Stanford University Risk Management Department

Party Planning Guide


When planning a party, organizers must remember that a successful event means more than providing a fun atmosphere. It means providing a safe one, too. As social hosts, you are responsible for implementing a party plan designed to promote the health and safety of your guests and to minimize risk and potential liability to you and your organization. This planning guide contains the following:
What You Need to Know about Planning a Party at Stanford

On this page:

  • Introduction
  • California State Law
  • Civil Liability
  • University Policy
  • Planning Requirements
  • Planning Recommendations
  • Planning Levels
  • Other Things You Should Know
  • Alcohol Safety
  • Resources
  • California State Law
    Stanford University is not a sanctuary from the enforcement of state and local laws. Students and others on campus who violate the law may be and have been arrested and prosecuted. Primary responsibility for law enforcement, including that related to alcohol and illegal drugs, rests with law enforcement agencies, primarily the Department of Public Safety. Uniformed officers who patrol the campus and respond to calls are deputized by the sheriff of Santa Clara County and are fully empowered and authorized to enforce all laws. Though laws are subject to change, generally, as of September, 1997, it is a criminal offense:

    1. To provide any alcoholic beverage to a person under 21.
    2. To provide any alcoholic beverage to an obviously intoxicated person.
    3. For any person under age 21 to purchase or be in possession of alcohol.
    4. To be under the influence of alcohol in a public place and unable to exercise care for one's own safety or that of others.
    5. For persons under 21 to have any container of alcohol in any public place or any place open to the public.
    6. To operate a motor vehicle while under the influence of alcohol or other intoxicants or with a blood alcohol level of .08% or higher.
    7. To have an open container of alcohol in a motor vehicle and for persons under 21 to drive a vehicle carrying alcohol.
    8. To have in one's possession or to use false evidence of age and identity to purchase alcohol.
    9. To unlawfully possess or possess for sale controlled substances specified in California's Health and Safety Code.
    10. To be in possession of an unregistered keg.
    11. To charge admission or solicit a donation where alcohol is served, unless a liquor license has been obtained from the Alcohol Beverage Control.

    Civil Liability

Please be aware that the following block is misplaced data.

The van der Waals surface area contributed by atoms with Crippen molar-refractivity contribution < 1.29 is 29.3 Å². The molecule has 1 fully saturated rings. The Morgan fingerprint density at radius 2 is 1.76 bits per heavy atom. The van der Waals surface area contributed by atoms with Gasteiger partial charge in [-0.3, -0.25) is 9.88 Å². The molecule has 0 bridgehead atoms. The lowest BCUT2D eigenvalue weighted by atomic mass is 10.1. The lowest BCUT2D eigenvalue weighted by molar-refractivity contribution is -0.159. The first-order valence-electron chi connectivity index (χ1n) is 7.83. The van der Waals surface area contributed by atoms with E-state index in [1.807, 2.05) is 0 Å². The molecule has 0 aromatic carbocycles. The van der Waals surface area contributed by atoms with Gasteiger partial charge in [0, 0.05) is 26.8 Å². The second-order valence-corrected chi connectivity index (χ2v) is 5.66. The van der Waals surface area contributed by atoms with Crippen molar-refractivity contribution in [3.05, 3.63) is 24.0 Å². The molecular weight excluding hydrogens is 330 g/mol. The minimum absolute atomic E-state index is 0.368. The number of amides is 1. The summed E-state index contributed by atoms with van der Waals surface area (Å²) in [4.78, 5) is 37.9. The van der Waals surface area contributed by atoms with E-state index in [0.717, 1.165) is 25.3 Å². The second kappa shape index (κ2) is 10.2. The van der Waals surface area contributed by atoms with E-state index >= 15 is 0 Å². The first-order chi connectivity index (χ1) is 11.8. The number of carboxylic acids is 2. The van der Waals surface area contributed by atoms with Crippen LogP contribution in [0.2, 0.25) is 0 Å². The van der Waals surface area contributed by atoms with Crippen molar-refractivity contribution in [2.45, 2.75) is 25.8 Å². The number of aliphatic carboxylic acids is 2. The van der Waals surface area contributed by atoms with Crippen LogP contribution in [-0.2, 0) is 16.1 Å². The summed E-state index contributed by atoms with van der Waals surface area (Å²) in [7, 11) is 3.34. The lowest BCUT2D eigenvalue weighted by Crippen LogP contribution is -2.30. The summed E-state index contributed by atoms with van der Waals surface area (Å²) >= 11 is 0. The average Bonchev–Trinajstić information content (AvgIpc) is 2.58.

While the law regarding civil liability is complex, it is important to know that under some circumstances party hosts, sponsors, bartenders, or others might be held legally liable for the consequences of serving alcohol to under-aged drinkers or to obviously intoxicated persons. As a social host or party planner you could be sued and potentially be found personally liable for damages to the injured party(ies) in three ways.

    Specific damages:
    These are damages which are measurable. For example, when bodily injury results in medical expenses or lost wages.

    General damages:
    These are damages which cannot be specifically measured in terms of dollar amounts. For example pain and suffering resulting from bodily injury.

    Punitive damages:
    These are damages which are intended to serve as an example to others and to discourage behavior which is deemed highly undesirable to society.

    University Policy
    On Controlled Substances and Alcohol
    [Adapted from "The University Policy on Controlled Substances and Alcohol," Stanford Bulletin]

    The Policy

    It is the policy of the University to maintain a drug-free workplace and campus. The unlawful manufacture, distribution, dispensation, possession, and/or use of controlled substances or the unlawful possession, use, or distribution of alcohol is prohibited on the Stanford campus, in the workplace, or as part of any of the University's activities. The workplace and campus are presumed to include all Stanford premises where the activities of the University are conducted. Violation of this policy may result in disciplinary sanctions up to and including termination of employment or expulsion of students. Violations may also be referred to the appropriate authorities for prosecution.

    The University will continue to comply with all applicable state and federal laws, including the Americans with Disabilities Act.